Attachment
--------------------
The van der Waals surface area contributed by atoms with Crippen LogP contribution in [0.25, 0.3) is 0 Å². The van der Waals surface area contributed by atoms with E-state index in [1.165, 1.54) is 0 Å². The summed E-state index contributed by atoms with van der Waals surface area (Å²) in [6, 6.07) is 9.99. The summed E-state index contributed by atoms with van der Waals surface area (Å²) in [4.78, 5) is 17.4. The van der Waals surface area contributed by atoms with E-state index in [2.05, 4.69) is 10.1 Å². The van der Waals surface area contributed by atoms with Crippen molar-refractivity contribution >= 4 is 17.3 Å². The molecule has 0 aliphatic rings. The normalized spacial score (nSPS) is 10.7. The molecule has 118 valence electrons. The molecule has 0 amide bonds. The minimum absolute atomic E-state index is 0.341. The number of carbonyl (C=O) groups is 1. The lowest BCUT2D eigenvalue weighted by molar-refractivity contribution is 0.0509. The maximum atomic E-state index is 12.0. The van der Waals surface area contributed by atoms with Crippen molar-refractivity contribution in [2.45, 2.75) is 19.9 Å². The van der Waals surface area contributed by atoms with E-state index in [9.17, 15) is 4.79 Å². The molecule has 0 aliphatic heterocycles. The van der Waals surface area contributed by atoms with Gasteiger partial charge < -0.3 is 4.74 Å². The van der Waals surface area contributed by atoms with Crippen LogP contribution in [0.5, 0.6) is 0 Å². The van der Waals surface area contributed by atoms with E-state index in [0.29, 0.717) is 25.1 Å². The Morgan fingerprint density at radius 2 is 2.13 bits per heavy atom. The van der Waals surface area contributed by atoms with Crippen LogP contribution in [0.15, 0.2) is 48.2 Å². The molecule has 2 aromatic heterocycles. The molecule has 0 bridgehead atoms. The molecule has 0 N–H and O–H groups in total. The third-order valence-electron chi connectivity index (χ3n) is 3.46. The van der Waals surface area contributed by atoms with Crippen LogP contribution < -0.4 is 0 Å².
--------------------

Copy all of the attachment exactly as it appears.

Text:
The van der Waals surface area contributed by atoms with Crippen LogP contribution in [0.25, 0.3) is 0 Å². The van der Waals surface area contributed by atoms with E-state index in [1.165, 1.54) is 0 Å². The summed E-state index contributed by atoms with van der Waals surface area (Å²) in [6, 6.07) is 9.99. The summed E-state index contributed by atoms with van der Waals surface area (Å²) in [4.78, 5) is 17.4. The van der Waals surface area contributed by atoms with E-state index in [2.05, 4.69) is 10.1 Å². The van der Waals surface area contributed by atoms with Crippen molar-refractivity contribution >= 4 is 17.3 Å². The molecule has 0 aliphatic rings. The normalized spacial score (nSPS) is 10.7. The molecule has 118 valence electrons. The molecule has 0 amide bonds. The minimum absolute atomic E-state index is 0.341. The number of carbonyl (C=O) groups is 1. The lowest BCUT2D eigenvalue weighted by molar-refractivity contribution is 0.0509. The maximum atomic E-state index is 12.0. The van der Waals surface area contributed by atoms with Crippen molar-refractivity contribution in [2.45, 2.75) is 19.9 Å². The van der Waals surface area contributed by atoms with E-state index in [9.17, 15) is 4.79 Å². The molecule has 0 aliphatic heterocycles. The van der Waals surface area contributed by atoms with Gasteiger partial charge < -0.3 is 4.74 Å². The van der Waals surface area contributed by atoms with Crippen LogP contribution in [0.5, 0.6) is 0 Å². The van der Waals surface area contributed by atoms with E-state index in [0.29, 0.717) is 25.1 Å². The Morgan fingerprint density at radius 2 is 2.13 bits per heavy atom. The van der Waals surface area contributed by atoms with Crippen LogP contribution in [0.15, 0.2) is 48.2 Å². The molecule has 2 aromatic heterocycles. The molecule has 0 bridgehead atoms. The molecule has 0 N–H and O–H groups in total. The third-order valence-electron chi connectivity index (χ3n) is 3.46. The van der Waals surface area contributed by atoms with Crippen LogP contribution < -0.4 is 0 Å².